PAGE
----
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AXEL R. ANDERSON v. COMMONWEALTH PENNSYLVANIA (12/21/83)

decided: December 21, 1983.

AXEL R. ANDERSON, PETITIONER
v.
COMMONWEALTH OF PENNSYLVANIA, DEPARTMENT OF PUBLIC WELFARE, RESPONDENT



Appeal from the Order of the Department of Public Welfare, Bureau of Hearings and Appeals in case of Appeal of: Axel R. Anderson, Case No. M-588891-TA.

COUNSEL

Susan J. Pearlstein, for petitioner.

Jeffrey Gonick, Assistant Attorney General, for respondent.

Judges Williams, Jr., Craig and Blatt, sitting as a panel of three. Opinion by Judge Craig.

Author: Craig

[ 79 Pa. Commw. Page 183]

Axel Anderson appeals from a decision of the Department of Public Welfare's Board of Hearings and Appeals, which determined that he was ineligible for further Medical Assistance benefits.*fn1 We must decide whether the board properly determined that Anderson's real estate interest disqualified him from benefit eligibility.

Upon Anderson's admission to the Western Restoration Center, a public medical institution, DPW had determined that he was eligible for medical assistance benefits in the "Medically Needy-Aged" category. The only resource then available to help meet his medical costs, according to DPW's assessment, was one-half of a bank account of $496.78, owned jointly with

[ 79 Pa. Commw. Page 184]

    his sister Alma Anderson. That amount was well under the eligibility ceiling of $1,500.*fn2

In January, 1980, DPW notified Anderson that it had redetermined his available resources, and had assigned as a resource one-half of the assessed value of the home which he owned jointly with his sister. That figure, over $4,000, placed Anderson over the maximum.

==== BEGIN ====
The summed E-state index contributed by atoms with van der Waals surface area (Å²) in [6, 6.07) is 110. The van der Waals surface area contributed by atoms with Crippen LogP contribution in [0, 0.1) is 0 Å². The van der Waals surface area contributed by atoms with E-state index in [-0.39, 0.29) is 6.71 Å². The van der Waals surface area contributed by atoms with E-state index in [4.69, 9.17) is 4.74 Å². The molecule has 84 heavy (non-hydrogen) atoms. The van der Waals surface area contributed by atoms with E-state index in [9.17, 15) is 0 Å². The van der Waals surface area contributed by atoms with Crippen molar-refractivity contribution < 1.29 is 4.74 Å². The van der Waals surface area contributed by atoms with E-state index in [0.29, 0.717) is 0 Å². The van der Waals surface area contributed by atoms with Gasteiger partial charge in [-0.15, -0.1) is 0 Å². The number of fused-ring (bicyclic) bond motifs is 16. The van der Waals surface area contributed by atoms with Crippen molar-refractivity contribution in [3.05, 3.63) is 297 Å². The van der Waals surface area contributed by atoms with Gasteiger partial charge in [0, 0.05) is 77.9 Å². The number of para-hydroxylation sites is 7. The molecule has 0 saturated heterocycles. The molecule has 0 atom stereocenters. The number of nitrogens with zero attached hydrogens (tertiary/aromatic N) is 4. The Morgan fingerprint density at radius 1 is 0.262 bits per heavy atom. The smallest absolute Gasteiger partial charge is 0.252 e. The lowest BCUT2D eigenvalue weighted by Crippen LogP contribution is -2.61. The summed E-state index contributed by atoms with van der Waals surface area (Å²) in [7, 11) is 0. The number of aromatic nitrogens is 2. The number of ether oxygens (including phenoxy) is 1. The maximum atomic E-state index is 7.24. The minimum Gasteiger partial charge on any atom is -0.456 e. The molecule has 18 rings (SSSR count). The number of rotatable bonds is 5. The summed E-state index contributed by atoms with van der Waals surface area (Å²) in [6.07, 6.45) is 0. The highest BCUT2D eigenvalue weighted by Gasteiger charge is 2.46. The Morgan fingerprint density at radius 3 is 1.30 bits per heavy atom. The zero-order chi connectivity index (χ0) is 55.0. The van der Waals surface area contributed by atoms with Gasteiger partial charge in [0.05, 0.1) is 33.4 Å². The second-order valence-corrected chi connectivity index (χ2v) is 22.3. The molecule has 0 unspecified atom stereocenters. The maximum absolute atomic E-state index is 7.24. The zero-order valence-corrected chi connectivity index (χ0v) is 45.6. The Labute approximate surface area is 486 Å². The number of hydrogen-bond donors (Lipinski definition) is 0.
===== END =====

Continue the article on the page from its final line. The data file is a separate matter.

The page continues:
Anderson appealed that determination, and, after a hearing, a referee issued a decision adverse to Anderson, which the board adopted in an order dated April 2, 1980.

Before this court, Anderson argues that the board erred in classifying his real estate as non-resident property, and therefore, includable as an available resource.*fn3 The issue, therefore, is whether or not Anderson's home legally constitutes his residence. After close scrutiny of the applicable regulations, we agree with Anderson and reverse the board's decision.

Both parties argue, and we agree, that because Anderson had entered a facility and had been there more than six months, the Public Assistance Manual provisions at 55 Pa. Code § 177.83(b)(2), governing persons admitted to a facility, control this case. The referee, however, after arriving at the same conclusion, erroneously proceeded to decide Anderson's case according to the provisions of § 177.83(b)(3), relating to persons institutionalized for six months or less. Using those standards, the referee ...


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